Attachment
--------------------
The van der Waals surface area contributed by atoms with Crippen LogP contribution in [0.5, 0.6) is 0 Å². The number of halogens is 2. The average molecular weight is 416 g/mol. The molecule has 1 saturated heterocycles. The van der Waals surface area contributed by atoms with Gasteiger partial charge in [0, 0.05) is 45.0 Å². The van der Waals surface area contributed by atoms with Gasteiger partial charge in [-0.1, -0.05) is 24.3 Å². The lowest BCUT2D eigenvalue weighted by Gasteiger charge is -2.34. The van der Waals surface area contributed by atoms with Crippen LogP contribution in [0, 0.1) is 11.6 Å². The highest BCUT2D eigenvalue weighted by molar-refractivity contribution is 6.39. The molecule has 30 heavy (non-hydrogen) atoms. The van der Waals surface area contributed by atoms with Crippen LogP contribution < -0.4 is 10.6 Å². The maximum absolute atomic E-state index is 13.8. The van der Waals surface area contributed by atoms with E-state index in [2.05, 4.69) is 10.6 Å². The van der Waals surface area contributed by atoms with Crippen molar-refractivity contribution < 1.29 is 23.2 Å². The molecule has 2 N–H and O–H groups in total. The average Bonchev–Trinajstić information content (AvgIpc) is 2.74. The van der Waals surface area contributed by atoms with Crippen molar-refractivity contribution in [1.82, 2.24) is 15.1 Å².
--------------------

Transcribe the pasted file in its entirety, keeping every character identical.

The van der Waals surface area contributed by atoms with Crippen LogP contribution in [0.5, 0.6) is 0 Å². The number of halogens is 2. The average molecular weight is 416 g/mol. The molecule has 1 saturated heterocycles. The van der Waals surface area contributed by atoms with Gasteiger partial charge in [0, 0.05) is 45.0 Å². The van der Waals surface area contributed by atoms with Gasteiger partial charge in [-0.1, -0.05) is 24.3 Å². The lowest BCUT2D eigenvalue weighted by Gasteiger charge is -2.34. The van der Waals surface area contributed by atoms with Crippen LogP contribution in [0, 0.1) is 11.6 Å². The highest BCUT2D eigenvalue weighted by molar-refractivity contribution is 6.39. The molecule has 30 heavy (non-hydrogen) atoms. The van der Waals surface area contributed by atoms with Crippen LogP contribution < -0.4 is 10.6 Å². The maximum absolute atomic E-state index is 13.8. The van der Waals surface area contributed by atoms with E-state index in [2.05, 4.69) is 10.6 Å². The van der Waals surface area contributed by atoms with Crippen molar-refractivity contribution < 1.29 is 23.2 Å². The molecule has 2 N–H and O–H groups in total. The average Bonchev–Trinajstić information content (AvgIpc) is 2.74. The van der Waals surface area contributed by atoms with Crippen molar-refractivity contribution in [1.82, 2.24) is 15.1 Å².